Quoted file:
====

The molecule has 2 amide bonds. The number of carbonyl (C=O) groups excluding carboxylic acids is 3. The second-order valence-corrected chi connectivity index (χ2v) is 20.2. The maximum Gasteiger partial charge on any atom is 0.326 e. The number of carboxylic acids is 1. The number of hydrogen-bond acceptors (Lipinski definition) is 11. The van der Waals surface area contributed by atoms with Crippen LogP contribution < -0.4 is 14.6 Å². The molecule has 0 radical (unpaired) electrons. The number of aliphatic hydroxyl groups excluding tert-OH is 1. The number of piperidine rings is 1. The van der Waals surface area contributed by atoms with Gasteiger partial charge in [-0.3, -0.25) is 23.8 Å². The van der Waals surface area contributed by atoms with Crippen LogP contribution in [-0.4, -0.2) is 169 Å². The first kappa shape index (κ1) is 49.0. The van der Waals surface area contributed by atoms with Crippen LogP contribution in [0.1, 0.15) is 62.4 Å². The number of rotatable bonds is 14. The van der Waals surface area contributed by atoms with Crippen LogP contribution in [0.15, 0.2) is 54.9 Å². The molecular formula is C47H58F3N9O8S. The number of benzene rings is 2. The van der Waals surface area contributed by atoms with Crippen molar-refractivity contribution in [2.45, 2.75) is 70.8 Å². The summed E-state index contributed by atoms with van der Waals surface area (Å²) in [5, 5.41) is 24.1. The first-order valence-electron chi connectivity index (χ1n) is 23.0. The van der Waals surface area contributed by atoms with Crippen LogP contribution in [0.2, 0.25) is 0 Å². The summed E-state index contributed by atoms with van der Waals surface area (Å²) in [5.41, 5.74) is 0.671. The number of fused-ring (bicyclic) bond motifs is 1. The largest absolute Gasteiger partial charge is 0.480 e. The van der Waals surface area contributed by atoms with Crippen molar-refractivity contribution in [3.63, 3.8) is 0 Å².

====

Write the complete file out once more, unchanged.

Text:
The molecule has 2 amide bonds. The number of carbonyl (C=O) groups excluding carboxylic acids is 3. The second-order valence-corrected chi connectivity index (χ2v) is 20.2. The maximum Gasteiger partial charge on any atom is 0.326 e. The number of carboxylic acids is 1. The number of hydrogen-bond acceptors (Lipinski definition) is 11. The van der Waals surface area contributed by atoms with Crippen LogP contribution < -0.4 is 14.6 Å². The molecule has 0 radical (unpaired) electrons. The number of aliphatic hydroxyl groups excluding tert-OH is 1. The number of piperidine rings is 1. The van der Waals surface area contributed by atoms with Gasteiger partial charge in [-0.3, -0.25) is 23.8 Å². The van der Waals surface area contributed by atoms with Crippen LogP contribution in [-0.4, -0.2) is 169 Å². The first kappa shape index (κ1) is 49.0. The van der Waals surface area contributed by atoms with Crippen LogP contribution in [0.1, 0.15) is 62.4 Å². The number of rotatable bonds is 14. The van der Waals surface area contributed by atoms with Crippen LogP contribution in [0.15, 0.2) is 54.9 Å². The molecular formula is C47H58F3N9O8S. The number of benzene rings is 2. The van der Waals surface area contributed by atoms with Crippen molar-refractivity contribution in [2.45, 2.75) is 70.8 Å². The summed E-state index contributed by atoms with van der Waals surface area (Å²) in [5, 5.41) is 24.1. The first-order valence-electron chi connectivity index (χ1n) is 23.0. The van der Waals surface area contributed by atoms with Crippen LogP contribution in [0.2, 0.25) is 0 Å². The summed E-state index contributed by atoms with van der Waals surface area (Å²) in [5.41, 5.74) is 0.671. The number of fused-ring (bicyclic) bond motifs is 1. The largest absolute Gasteiger partial charge is 0.480 e. The van der Waals surface area contributed by atoms with Crippen molar-refractivity contribution in [3.63, 3.8) is 0 Å².